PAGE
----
If you want evidence that the SEC was really determined to bend over backward on this one, how about the fact that the agreement didn't even include the usual statement, by the defendant, not to commit fraud in the future:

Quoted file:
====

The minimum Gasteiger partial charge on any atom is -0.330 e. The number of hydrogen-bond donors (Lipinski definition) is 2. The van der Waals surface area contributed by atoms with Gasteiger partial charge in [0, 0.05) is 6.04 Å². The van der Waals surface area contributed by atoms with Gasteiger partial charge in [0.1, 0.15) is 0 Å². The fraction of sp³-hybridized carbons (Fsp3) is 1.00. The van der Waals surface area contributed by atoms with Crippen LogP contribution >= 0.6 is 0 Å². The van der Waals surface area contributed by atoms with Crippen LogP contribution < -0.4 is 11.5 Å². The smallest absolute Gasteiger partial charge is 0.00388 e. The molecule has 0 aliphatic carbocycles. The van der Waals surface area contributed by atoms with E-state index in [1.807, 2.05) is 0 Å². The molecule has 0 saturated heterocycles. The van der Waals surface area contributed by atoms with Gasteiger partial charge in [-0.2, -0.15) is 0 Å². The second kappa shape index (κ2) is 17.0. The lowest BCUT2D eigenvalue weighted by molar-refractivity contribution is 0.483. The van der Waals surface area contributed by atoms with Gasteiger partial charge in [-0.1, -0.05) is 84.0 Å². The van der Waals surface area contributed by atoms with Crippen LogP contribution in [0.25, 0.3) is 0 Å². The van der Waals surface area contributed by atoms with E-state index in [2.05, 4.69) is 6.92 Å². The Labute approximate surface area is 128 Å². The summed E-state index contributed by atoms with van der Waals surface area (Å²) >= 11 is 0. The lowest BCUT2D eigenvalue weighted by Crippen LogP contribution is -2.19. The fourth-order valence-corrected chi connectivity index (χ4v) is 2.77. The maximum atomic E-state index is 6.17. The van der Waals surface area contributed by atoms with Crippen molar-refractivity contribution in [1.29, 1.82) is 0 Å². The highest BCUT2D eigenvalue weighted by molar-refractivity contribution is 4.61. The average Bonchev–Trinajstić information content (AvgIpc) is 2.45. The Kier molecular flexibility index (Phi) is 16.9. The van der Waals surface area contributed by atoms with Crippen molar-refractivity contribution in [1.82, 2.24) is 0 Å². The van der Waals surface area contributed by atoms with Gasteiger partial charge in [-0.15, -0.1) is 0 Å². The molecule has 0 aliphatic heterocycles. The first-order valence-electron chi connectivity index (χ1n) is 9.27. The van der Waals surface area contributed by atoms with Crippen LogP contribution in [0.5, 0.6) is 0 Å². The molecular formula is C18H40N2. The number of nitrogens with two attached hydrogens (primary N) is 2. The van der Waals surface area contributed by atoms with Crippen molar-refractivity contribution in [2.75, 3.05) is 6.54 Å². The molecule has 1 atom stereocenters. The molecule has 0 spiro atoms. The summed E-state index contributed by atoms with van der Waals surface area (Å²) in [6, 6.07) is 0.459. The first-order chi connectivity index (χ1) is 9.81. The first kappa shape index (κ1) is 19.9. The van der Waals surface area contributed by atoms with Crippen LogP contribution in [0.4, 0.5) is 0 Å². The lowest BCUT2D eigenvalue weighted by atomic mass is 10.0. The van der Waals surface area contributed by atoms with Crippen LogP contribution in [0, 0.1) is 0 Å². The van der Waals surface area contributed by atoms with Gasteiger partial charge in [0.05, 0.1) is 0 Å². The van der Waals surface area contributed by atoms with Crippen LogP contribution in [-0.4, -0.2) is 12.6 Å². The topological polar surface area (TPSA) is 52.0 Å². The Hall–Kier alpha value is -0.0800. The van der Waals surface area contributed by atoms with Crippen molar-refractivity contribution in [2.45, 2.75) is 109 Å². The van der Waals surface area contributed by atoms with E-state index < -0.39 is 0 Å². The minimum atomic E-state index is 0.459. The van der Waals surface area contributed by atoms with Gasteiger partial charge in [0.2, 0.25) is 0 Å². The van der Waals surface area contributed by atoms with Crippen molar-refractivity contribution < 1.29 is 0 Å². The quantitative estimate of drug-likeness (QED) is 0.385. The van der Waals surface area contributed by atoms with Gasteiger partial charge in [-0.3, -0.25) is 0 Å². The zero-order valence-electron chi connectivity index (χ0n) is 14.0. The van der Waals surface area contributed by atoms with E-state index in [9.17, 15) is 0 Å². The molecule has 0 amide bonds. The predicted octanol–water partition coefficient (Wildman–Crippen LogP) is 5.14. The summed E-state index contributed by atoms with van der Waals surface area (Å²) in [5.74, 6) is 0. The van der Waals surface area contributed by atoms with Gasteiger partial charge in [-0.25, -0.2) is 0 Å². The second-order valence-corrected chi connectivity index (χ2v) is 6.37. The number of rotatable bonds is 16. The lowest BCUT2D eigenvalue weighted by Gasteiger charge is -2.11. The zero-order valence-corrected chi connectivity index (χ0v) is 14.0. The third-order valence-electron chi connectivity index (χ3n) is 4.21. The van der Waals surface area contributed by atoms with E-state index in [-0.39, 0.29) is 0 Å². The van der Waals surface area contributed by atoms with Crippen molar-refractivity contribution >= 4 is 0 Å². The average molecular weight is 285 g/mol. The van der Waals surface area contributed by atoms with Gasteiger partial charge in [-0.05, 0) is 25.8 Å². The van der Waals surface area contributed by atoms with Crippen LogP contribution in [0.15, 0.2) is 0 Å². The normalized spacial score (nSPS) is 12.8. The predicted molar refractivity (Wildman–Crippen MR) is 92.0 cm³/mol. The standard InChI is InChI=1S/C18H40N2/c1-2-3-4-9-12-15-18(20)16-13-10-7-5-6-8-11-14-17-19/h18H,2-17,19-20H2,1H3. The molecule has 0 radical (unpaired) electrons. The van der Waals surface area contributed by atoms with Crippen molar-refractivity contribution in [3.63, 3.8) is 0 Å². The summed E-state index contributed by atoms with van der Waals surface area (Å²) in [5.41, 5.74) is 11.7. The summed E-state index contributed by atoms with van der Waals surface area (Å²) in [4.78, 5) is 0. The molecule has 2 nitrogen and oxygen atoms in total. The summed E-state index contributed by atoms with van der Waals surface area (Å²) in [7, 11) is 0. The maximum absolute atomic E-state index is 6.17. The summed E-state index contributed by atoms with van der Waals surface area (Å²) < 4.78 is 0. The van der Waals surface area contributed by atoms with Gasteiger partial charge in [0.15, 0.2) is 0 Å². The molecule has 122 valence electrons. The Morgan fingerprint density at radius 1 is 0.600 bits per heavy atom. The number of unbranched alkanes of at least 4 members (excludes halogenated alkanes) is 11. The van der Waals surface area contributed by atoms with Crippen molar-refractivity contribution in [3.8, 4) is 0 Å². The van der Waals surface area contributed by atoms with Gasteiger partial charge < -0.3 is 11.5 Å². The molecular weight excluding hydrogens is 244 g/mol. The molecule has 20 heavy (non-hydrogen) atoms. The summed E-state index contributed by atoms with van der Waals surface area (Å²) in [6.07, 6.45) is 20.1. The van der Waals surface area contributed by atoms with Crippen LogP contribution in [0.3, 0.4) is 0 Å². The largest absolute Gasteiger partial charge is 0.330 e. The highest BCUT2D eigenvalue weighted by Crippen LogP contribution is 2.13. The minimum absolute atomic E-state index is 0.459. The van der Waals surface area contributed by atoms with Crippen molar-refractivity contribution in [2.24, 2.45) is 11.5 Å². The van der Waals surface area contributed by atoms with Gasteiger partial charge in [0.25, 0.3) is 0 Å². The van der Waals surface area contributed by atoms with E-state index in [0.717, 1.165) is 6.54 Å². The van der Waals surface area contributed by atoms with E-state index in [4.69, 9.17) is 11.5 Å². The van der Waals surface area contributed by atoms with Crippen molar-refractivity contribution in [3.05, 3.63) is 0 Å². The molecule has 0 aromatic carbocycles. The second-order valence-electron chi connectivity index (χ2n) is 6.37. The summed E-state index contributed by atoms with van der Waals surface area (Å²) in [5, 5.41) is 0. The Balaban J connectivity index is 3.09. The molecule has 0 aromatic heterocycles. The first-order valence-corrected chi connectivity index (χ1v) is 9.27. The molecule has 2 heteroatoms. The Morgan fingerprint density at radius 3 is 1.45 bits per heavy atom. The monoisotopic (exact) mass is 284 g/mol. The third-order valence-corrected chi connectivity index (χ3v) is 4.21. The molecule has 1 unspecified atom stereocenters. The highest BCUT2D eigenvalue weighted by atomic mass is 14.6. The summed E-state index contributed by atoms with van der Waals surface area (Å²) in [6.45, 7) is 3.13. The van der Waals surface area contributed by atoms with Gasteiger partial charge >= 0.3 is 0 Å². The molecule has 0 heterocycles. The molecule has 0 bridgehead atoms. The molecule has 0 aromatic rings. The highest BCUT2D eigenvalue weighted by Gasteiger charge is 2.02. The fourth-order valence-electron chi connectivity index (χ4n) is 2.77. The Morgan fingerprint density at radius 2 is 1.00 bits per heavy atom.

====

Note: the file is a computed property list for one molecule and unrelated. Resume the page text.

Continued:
The settlement deal... is also notable for something that it did not include: a common provision that prohibits defendants from committing future violations with fraudulent intent. The lack of a so-called fraud injunction is an unusual victory for the target of an S.E.C. action.You may wonder why it even makes sense to include a clause prohibiting a defendant from committing future fraudulent acts, as fraud is already illegal. And just being a citizen essentially means you've agreed to it. Apparently, this clause makes it easier to prosecute future cases (the court can hold the defendant in contempt of court, at least in principle, for violating the law even after telling the court that he wouldn't). But here we have the SEC going to extra lengths not to make Mr. Falcone make such a terrible promise.